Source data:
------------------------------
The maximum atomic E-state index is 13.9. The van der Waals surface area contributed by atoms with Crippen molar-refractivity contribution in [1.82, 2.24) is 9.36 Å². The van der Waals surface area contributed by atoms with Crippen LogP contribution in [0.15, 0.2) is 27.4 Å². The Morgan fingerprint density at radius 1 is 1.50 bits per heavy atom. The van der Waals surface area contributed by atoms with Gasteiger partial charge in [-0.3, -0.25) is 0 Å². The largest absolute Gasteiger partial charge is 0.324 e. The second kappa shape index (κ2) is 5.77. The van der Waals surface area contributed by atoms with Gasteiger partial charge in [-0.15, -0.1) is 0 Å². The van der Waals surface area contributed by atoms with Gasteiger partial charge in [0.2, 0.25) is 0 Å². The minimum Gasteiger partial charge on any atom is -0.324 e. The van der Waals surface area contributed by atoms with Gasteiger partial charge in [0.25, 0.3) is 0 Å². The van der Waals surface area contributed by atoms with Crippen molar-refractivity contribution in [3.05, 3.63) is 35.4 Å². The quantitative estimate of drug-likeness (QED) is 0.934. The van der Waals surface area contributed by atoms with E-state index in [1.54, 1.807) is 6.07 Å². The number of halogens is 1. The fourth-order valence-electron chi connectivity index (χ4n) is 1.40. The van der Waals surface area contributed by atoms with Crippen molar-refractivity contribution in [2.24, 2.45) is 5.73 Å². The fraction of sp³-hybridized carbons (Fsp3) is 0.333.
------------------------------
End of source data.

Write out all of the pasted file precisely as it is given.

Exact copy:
The maximum atomic E-state index is 13.9. The van der Waals surface area contributed by atoms with Crippen molar-refractivity contribution in [1.82, 2.24) is 9.36 Å². The van der Waals surface area contributed by atoms with Crippen LogP contribution in [0.15, 0.2) is 27.4 Å². The Morgan fingerprint density at radius 1 is 1.50 bits per heavy atom. The van der Waals surface area contributed by atoms with Gasteiger partial charge in [-0.3, -0.25) is 0 Å². The largest absolute Gasteiger partial charge is 0.324 e. The second kappa shape index (κ2) is 5.77. The van der Waals surface area contributed by atoms with Gasteiger partial charge in [-0.15, -0.1) is 0 Å². The van der Waals surface area contributed by atoms with Gasteiger partial charge in [0.2, 0.25) is 0 Å². The minimum Gasteiger partial charge on any atom is -0.324 e. The van der Waals surface area contributed by atoms with Gasteiger partial charge in [0.25, 0.3) is 0 Å². The van der Waals surface area contributed by atoms with Crippen molar-refractivity contribution in [3.05, 3.63) is 35.4 Å². The quantitative estimate of drug-likeness (QED) is 0.934. The van der Waals surface area contributed by atoms with E-state index in [1.54, 1.807) is 6.07 Å². The number of halogens is 1. The fourth-order valence-electron chi connectivity index (χ4n) is 1.40. The van der Waals surface area contributed by atoms with Crippen molar-refractivity contribution in [2.24, 2.45) is 5.73 Å². The fraction of sp³-hybridized carbons (Fsp3) is 0.333.